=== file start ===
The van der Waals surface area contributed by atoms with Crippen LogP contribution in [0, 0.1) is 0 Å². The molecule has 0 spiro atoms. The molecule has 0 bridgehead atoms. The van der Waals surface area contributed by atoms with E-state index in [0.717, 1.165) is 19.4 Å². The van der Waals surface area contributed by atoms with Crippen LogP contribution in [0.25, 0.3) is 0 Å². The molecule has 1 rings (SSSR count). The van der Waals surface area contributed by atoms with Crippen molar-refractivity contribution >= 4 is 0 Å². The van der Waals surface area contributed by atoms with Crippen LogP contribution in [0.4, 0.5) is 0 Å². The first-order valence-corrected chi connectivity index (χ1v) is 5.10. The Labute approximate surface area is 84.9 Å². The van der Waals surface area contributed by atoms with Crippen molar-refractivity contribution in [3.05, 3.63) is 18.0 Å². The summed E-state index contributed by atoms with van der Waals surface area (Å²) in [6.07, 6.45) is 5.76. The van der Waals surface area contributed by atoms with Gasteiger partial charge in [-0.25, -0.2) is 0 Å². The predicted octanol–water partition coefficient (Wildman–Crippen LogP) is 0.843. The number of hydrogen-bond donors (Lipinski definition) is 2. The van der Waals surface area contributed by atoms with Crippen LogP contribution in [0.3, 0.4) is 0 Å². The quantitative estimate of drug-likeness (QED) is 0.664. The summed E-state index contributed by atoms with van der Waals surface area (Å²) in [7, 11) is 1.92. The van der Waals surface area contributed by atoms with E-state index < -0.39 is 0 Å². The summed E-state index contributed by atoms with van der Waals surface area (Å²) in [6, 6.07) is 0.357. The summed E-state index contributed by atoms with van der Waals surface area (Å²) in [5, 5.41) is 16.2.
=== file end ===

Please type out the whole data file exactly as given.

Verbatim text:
The van der Waals surface area contributed by atoms with Crippen LogP contribution in [0, 0.1) is 0 Å². The molecule has 0 spiro atoms. The molecule has 0 bridgehead atoms. The van der Waals surface area contributed by atoms with E-state index in [0.717, 1.165) is 19.4 Å². The van der Waals surface area contributed by atoms with Crippen LogP contribution in [0.25, 0.3) is 0 Å². The molecule has 1 rings (SSSR count). The van der Waals surface area contributed by atoms with Crippen molar-refractivity contribution >= 4 is 0 Å². The van der Waals surface area contributed by atoms with Crippen LogP contribution in [0.4, 0.5) is 0 Å². The first-order valence-corrected chi connectivity index (χ1v) is 5.10. The Labute approximate surface area is 84.9 Å². The van der Waals surface area contributed by atoms with Crippen molar-refractivity contribution in [3.05, 3.63) is 18.0 Å². The summed E-state index contributed by atoms with van der Waals surface area (Å²) in [6.07, 6.45) is 5.76. The van der Waals surface area contributed by atoms with Gasteiger partial charge in [-0.25, -0.2) is 0 Å². The predicted octanol–water partition coefficient (Wildman–Crippen LogP) is 0.843. The number of hydrogen-bond donors (Lipinski definition) is 2. The van der Waals surface area contributed by atoms with Crippen LogP contribution in [0.3, 0.4) is 0 Å². The quantitative estimate of drug-likeness (QED) is 0.664. The summed E-state index contributed by atoms with van der Waals surface area (Å²) in [7, 11) is 1.92. The van der Waals surface area contributed by atoms with E-state index < -0.39 is 0 Å². The summed E-state index contributed by atoms with van der Waals surface area (Å²) in [6, 6.07) is 0.357. The summed E-state index contributed by atoms with van der Waals surface area (Å²) in [5, 5.41) is 16.2.